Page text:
During the late 1980s and early 1990s, I had a peculiar interest in two topics just about no one should or does care about: Drivers for unexpected output devices, and bigpixels. These interests were piqued by my place of employment. I worked at Interleaf, an early innovator in electronic publishing. Back in the day, we had to write our own drivers for the rare and expensive high-resolution printers able to show off the high-res, proportionally printed, typeset-quality, text ‘n’ graphic output our software was able to create. So, I naturally used to care about odd output devices — e.g., eventually our software was used to print low-res codes on soda cans — and output composed of huge pixels.

Therefore, I was delighted to read in the Boston Globe about Artaic, a company that uses a computer to translate images into robotically-created mosaics. It’s got it all: An unusual output device that uses macro-scale pixels.

Yay.

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July 25, 2009

AP to digitally monitor copyright

The AP has announced it is going to use an automated system to monitor the use of AP content on the Web, looking for copyright violations. The empire is fighting back. From the press release:

The Associated Press Board of Directors today directed The Associated Press to create a news registry that will tag and track all AP content online to assure compliance with terms of use. The system will register key identifying information about each piece of content that AP distributes as well as the terms of use of that content, and employ a built-in beacon to notify AP about how the content is used.

I think there are three possible broad-stroke outcomes:

1. The AP takes an enlightened and generous view of copyright protection and its terms of use, encouraging people to link to and cite its stories, and saving its angry face for commercial thieves, wholesale infringers, and other scum. The AP remains a major source of news, fulfills the social mission of the newspapers who are its members, and our culture is better off for it.

2. The AP’s automated system is set on a hair trigger. The AP protects its copyright so well that no one ever hears from it again.

3. The AP acts inconsistently. It sends scary letters to teenagers who copy three paragraphs about the Jonas Brothers and sics lawyers on a professor teaching a course on media studies. No one understands what the AP is doing, so we all get scared and hate it.

To start with, it’d be great if the AP’s copyright warnings didn’t just tell people what they can’t do, but also told them what they can do, and encouraged us to re-use the material as much as possible. On the other hand, since one of the aims of the new system (according to the press release) is to facilitate the use of pay walls, I expect we’ll see more of the AP’s content making itself irrelevant.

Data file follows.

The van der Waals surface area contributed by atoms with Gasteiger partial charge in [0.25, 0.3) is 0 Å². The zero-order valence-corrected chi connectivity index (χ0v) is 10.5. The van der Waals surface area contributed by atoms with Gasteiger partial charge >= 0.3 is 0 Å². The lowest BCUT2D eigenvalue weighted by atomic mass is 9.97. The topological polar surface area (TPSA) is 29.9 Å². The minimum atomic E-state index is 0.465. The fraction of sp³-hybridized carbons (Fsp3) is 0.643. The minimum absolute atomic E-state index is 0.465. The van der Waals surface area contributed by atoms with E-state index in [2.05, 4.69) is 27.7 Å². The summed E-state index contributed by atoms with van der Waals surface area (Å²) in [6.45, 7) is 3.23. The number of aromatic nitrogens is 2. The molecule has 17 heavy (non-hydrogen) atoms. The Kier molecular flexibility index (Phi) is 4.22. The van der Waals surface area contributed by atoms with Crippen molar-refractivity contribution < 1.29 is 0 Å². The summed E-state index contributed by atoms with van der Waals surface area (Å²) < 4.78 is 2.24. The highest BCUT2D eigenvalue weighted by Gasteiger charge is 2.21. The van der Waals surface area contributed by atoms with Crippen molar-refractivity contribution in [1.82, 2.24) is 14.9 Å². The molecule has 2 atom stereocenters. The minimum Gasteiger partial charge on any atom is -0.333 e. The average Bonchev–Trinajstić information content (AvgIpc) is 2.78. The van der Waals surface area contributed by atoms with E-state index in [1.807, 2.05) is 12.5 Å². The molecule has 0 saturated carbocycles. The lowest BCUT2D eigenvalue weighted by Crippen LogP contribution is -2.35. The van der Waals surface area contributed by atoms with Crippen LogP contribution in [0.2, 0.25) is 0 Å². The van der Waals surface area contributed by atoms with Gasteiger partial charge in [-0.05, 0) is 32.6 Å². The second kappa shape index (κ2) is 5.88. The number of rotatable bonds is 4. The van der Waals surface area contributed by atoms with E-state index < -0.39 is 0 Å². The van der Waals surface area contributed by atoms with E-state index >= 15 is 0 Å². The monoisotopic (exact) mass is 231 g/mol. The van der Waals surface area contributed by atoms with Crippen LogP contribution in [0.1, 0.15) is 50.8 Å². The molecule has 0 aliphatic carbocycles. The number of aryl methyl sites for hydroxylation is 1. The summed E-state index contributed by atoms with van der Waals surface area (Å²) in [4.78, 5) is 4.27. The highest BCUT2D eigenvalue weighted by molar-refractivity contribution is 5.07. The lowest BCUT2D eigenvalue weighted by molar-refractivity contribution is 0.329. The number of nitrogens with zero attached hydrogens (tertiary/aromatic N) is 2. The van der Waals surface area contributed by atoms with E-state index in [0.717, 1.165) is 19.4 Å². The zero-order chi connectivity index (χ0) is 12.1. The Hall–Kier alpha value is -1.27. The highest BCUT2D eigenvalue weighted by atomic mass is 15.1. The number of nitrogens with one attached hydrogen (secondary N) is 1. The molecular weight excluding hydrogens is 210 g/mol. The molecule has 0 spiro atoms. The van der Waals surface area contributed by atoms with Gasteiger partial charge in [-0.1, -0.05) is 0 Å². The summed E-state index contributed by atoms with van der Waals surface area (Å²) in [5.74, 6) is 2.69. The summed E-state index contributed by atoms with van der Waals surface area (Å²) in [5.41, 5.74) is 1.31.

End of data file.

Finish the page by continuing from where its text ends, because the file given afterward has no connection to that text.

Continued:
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July 23, 2009

Accountable bloggers and journalists

[Note 1.5 hrs after posting this: Ethan Zuckerman has just put up a superb post on this topic. I suggest you read that instead of this.]

Jillian York of the Berkman Center explains the current confusion about the NY Times’ rather casual suggestion (in a blog post) , based on an accusation in a tweet from Omid Habibinia, that Hossein Derakhshan (aka Hoder) has been an agent for the Iranian government, basically ratting out pro-democracy bloggers. The NY Times has now gone meta on the accusation, saying it only reported it because it’s a sign of the discord and distrust, etc., etc. But it’s still a dangerous charge to propagate. Jillian wants to know why we’re blaming the NY Times blogger and not Habibinia.

I’ve got enough blame in my backpack for both. But I do think that since the NY Times trades on its credibility, it has a greater responsibility. When the NY Times reports a rumor, it not only amplifies the rumor, it inevitably adds credibility to it. That’s just the way it is, and, it’s also how the NY Times wants it.

(I wish I could track down the article I read today about the difficult the human brain has in unlearning bad info even after it’s been shown to be bad. The article talked about the increase in the belief that Iraq had WMDs after it was shown that it did not.)

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July 22, 2009

My PDF talk on facts ‘n’ transparency

Link. (The video embeds my slides, but (1) they get more and more out of order in this YouTube; they were in the right order when I actually presented them. 2. My font got lost somewhere in the translations, and so there’s a fair bit of mis-sizing, text overflows, etc.) (I posted about one of the ideas in the talk (transparency as the new objectivity) here.)